Is two hours a week of volunteer time sufficient to make a difference? “It certainly is” say Genevieve Lachance and Regina Medalia, both residents of the Carlington area.
“As Meals on Wheels volunteer we deliver up to 16 meals over the lunch hour once a week. The clients and we get to know each other and we look forward to our brief visits. Sometimes there are new clients added to our route so we stop a little longer to get to know the person and answer any questions they may have about the service. Other times a familiar client is missing from the route. The office staff will let us know why they are not there. It may be that they are just away at an appointment or maybe the have been hospitalized or even moved to a nursing home. We are always happy to see them when they are back on the route. Some clients are only on the service for a week or two while they are recovering from an illness or surgery. Others are on the service for an extended period of time. Eating well makes such a difference to a person's health. It is amazing to see how some of the clients improve after a period of time taking Meals on Wheels.”
Volunteers understand the importance to clients of maintaining independence. Health care reform is moving more health care into the community. This fact combined with the aging of the population means that community programs such as Meals on Wheels will play an increasing role in assisting individuals to maintain their health and independence at home. The increased partnership between the health care institutions and the community agencies makes good sense.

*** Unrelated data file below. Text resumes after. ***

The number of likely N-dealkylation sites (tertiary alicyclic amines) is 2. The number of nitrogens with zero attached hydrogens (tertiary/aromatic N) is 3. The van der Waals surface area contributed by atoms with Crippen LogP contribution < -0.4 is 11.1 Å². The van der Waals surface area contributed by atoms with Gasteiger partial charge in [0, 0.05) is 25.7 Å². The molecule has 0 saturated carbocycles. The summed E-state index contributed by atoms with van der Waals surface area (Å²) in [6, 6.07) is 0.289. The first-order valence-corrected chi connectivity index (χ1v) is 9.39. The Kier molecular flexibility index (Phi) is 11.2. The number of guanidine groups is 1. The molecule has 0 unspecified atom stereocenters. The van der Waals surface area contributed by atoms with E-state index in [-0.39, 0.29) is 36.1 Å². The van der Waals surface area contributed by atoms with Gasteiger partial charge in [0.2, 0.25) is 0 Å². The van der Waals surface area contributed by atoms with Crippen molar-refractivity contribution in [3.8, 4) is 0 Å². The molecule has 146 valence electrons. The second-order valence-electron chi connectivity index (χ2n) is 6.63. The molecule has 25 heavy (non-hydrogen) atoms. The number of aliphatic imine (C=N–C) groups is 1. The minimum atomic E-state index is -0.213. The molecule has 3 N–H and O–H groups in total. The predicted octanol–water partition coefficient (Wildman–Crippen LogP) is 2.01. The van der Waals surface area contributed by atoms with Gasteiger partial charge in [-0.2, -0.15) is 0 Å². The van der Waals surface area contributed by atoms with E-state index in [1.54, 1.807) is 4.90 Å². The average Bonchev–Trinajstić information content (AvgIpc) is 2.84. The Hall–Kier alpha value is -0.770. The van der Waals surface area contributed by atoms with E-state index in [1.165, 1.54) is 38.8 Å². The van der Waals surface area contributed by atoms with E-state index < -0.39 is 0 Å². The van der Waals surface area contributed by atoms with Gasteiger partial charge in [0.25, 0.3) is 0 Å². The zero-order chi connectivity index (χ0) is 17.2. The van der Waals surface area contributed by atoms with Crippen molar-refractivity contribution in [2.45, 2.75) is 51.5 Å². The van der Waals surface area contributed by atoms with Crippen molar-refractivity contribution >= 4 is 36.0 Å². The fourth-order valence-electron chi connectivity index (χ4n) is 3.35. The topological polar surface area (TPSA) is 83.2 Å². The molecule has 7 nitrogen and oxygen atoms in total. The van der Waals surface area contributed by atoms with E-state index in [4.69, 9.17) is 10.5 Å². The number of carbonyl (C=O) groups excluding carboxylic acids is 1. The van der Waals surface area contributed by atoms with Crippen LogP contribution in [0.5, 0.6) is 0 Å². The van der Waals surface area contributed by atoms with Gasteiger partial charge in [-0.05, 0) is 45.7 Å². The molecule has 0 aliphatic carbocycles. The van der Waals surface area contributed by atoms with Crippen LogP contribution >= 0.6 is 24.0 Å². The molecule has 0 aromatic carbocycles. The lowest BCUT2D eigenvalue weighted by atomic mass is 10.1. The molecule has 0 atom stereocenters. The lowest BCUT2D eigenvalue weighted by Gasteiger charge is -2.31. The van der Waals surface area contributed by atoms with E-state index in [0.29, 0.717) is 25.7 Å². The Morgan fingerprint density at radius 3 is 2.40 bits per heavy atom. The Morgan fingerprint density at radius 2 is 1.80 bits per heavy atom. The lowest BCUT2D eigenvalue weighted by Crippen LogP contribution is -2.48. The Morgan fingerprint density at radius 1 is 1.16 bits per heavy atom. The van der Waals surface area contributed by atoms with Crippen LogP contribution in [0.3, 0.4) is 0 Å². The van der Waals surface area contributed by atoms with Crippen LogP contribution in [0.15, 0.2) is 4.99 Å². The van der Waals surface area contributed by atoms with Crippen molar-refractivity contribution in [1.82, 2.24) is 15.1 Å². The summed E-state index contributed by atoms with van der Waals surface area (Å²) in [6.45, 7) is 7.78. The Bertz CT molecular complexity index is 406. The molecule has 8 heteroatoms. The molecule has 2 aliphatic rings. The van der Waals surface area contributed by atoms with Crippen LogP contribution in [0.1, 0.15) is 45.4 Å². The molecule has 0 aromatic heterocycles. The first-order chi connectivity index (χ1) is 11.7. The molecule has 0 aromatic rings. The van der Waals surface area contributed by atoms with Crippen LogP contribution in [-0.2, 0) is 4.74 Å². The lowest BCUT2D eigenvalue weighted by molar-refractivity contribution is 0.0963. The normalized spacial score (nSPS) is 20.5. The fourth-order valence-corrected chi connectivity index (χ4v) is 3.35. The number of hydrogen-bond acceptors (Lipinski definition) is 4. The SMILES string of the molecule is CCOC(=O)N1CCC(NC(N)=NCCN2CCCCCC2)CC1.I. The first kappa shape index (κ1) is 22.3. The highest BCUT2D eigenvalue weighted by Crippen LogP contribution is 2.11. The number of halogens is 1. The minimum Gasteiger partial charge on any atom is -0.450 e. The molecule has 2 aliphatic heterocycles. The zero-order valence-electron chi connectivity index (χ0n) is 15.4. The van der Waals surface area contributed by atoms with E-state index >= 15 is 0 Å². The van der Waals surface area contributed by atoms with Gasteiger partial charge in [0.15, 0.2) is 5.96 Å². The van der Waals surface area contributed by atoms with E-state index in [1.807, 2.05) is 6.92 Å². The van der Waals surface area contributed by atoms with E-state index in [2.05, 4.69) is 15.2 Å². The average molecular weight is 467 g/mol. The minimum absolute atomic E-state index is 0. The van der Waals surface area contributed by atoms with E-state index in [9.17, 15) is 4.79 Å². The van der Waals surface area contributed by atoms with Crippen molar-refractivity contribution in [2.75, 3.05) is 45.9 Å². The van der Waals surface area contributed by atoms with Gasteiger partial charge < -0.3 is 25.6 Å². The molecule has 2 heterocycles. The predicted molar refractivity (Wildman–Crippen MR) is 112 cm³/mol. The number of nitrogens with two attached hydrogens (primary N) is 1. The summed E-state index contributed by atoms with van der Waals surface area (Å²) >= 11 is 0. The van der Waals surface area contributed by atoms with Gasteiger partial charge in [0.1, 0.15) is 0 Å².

Every day from Monday to Friday there are 58 volunteers delivering hot meals. Other volunteers deliver packages of frozen Meals on Wheels. There are also volunteers who work in the Meals on Wheels office. In total there are close to 650 volunteers working with The King's Daughter Dinner Wagon. All volunteers are given an orientation and training before starting their work with the program. Some volunteers deliver year round, once a week, or once a month while others work a more flexible schedule to accommodate travel or other commitments.
Throughout Ottawa there are fifteen different institutions which prepare the meals. These are hospitals, nursing homes, and homes for the aged. The meal consists of soup, a hot main course, dessert and fruit or a salad. They are packed into insulated bags to keep them hot during delivery. The volunteers deliver hot meals as a team. Sometimes the driver stays in the car, especially if there is no place to park, and other times the driver delivers with the server. The teams work out their own routine. A road allowance is provided to the volunteer drivers.
What are you doing over the lunch hour? Your time could make a valuable contribution to others. For information on the Meals on Wheels service or to volunteer, call the Dinner Wagon office at 233-2424.